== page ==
Superbikes back for 2011 Daytona 200?
The Daytona 200 could be making a shock return to Superbikes after possibly the smallest crowd and one of the smallest fields in the 69 year history of the season-opener.
Tyre concerns forced the switch to middleweight motorcycles in 2005, with Superbikes only using one of Daytona’s famed bankings.
But the factories have gradually lost interest and the decision to revert to Superbikes began late last year, according to one official of the Daytona Motorsports Group (DMG), which now runs AMA Pro Racing.
Running Superbikes on both bankings isn’t as easy as it sounds and just the notion of going back to Superbikes was given a frosty reception.
“No way we can run both bankings. It’s impossible,” said Larry Pegram, who overheated the rear tyre on his Ducati 1198R in Friday’s Superbike race.
Added Tommy Hayden, Nicky’s older brother, “I feel like it’s not going to as easy as just lining Superbikes up, running both bankings and racing.”
The hope is that it will get all the best riders in the biggest race and draw riders from overseas.
But that isn’t likely. Dunlop is the spec tyre supplier of the AMA, while a number of other national championships, as well as World Superbike, use Pirellis.
The possible switch to Superbikes on both bankings is yet another example of how proactive DMG has become in the past several months.
The 2009 AMA Pro Road Racing championship was the low point in the history of Superbike racing in America, the country that invented it.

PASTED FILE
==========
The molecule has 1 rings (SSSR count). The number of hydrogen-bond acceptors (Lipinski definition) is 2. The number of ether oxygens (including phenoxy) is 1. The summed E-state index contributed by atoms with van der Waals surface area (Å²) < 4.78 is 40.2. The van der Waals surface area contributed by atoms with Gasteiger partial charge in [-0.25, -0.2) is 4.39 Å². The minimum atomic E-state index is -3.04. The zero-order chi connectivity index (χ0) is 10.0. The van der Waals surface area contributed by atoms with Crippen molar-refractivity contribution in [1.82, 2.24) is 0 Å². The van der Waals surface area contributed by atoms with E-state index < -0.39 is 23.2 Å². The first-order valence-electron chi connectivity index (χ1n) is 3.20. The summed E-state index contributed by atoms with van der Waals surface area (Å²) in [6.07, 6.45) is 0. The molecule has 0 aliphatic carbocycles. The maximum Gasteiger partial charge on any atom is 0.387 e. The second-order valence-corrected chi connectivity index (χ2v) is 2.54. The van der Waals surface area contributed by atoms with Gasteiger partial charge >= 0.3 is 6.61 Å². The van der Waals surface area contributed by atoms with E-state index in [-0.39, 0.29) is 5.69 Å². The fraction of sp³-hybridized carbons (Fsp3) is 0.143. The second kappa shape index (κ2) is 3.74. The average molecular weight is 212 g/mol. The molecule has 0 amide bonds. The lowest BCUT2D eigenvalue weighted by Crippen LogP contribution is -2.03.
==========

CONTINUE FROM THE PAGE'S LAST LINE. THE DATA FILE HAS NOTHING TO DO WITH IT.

A year on, DMG has re-invented itself and the early results are encouraging. So encouraging, in fact, that the possibility exists that the factories which were driven off may be returning, but not until 2011.
The 2009 season began with a debacle in the series’ signature event, the Daytona 200.
Bad calls from race direction, a pace car snafu, and exploding lights in the chicane ruined the first nighttime running of the race. And it set the tone for the season.
When the season ended Neil Hodgson lost his job when American Honda withdrew from the series, pointedly saying, “Regrettably the current AMA/DMG racing environment does not align with our company goal.”
Kawasaki soon joined them on the sidelines.
Someone at DMG headquarters in Daytona Beach, Florida got the message.
From the end of the season to this past Friday night’s Daytona 200, DMG got rid of at least five key people, most notably CEO Roger Edmondson, whose antipathy towards the factories and imperiousness was blamed for many of the championship’s problems.
In his place came Harvard-educated lawyer David Atlas, who has little experience in running a racing series. But during a conciliatory riders meeting in Daytona, Atlas was humble and said the atmosphere would no longer be adversarial.
And, rather than cater to the smaller manufacturers, there is a move afoot to bring Honda back into the fold. Said one senior DMG employee said “that call has been made.”
Only time will tell if their actions equal their words, but the evidence during Daytona Bike Week was encouraging.
They got rid of the pace car and bike. There was less animosity in the paddock. The races were run efficiently. The dumbed down technical rules are no longer argued.
On the downside, the fields were much smaller than in the past. The crowds were the smallest ever for both the Superbike races and the Daytona 200, though part of that can be blamed on the weather.
When the 200 ended, after just after 10:30 p.m., it was 6C. In Florida.